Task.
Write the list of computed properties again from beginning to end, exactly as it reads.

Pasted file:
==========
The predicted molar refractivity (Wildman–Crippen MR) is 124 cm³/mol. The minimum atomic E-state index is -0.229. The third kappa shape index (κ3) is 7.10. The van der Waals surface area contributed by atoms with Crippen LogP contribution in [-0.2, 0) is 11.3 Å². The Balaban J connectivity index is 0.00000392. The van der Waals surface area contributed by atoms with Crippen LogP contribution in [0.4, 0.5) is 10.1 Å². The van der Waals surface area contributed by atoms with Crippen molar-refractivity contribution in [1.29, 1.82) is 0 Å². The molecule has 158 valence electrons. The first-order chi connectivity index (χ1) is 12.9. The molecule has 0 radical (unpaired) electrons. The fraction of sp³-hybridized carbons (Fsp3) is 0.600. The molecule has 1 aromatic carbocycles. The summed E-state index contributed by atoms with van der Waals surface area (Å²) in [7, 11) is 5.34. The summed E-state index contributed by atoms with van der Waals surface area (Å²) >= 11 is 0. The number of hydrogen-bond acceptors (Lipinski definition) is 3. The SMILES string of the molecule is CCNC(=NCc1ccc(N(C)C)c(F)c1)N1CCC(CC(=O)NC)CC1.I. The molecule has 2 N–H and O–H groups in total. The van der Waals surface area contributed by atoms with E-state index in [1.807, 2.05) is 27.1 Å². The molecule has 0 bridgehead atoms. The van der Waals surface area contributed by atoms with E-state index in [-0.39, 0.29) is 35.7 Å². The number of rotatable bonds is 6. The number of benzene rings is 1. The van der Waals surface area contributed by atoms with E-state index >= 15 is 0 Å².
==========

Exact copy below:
The predicted molar refractivity (Wildman–Crippen MR) is 124 cm³/mol. The minimum atomic E-state index is -0.229. The third kappa shape index (κ3) is 7.10. The van der Waals surface area contributed by atoms with Crippen LogP contribution in [-0.2, 0) is 11.3 Å². The Balaban J connectivity index is 0.00000392. The van der Waals surface area contributed by atoms with Crippen LogP contribution in [0.4, 0.5) is 10.1 Å². The van der Waals surface area contributed by atoms with Crippen molar-refractivity contribution in [1.29, 1.82) is 0 Å². The molecule has 158 valence electrons. The first-order chi connectivity index (χ1) is 12.9. The molecule has 0 radical (unpaired) electrons. The fraction of sp³-hybridized carbons (Fsp3) is 0.600. The molecule has 1 aromatic carbocycles. The summed E-state index contributed by atoms with van der Waals surface area (Å²) in [7, 11) is 5.34. The summed E-state index contributed by atoms with van der Waals surface area (Å²) >= 11 is 0. The number of hydrogen-bond acceptors (Lipinski definition) is 3. The SMILES string of the molecule is CCNC(=NCc1ccc(N(C)C)c(F)c1)N1CCC(CC(=O)NC)CC1.I. The molecule has 2 N–H and O–H groups in total. The van der Waals surface area contributed by atoms with E-state index in [1.807, 2.05) is 27.1 Å². The molecule has 0 bridgehead atoms. The van der Waals surface area contributed by atoms with E-state index in [-0.39, 0.29) is 35.7 Å². The number of rotatable bonds is 6. The number of benzene rings is 1. The van der Waals surface area contributed by atoms with E-state index >= 15 is 0 Å².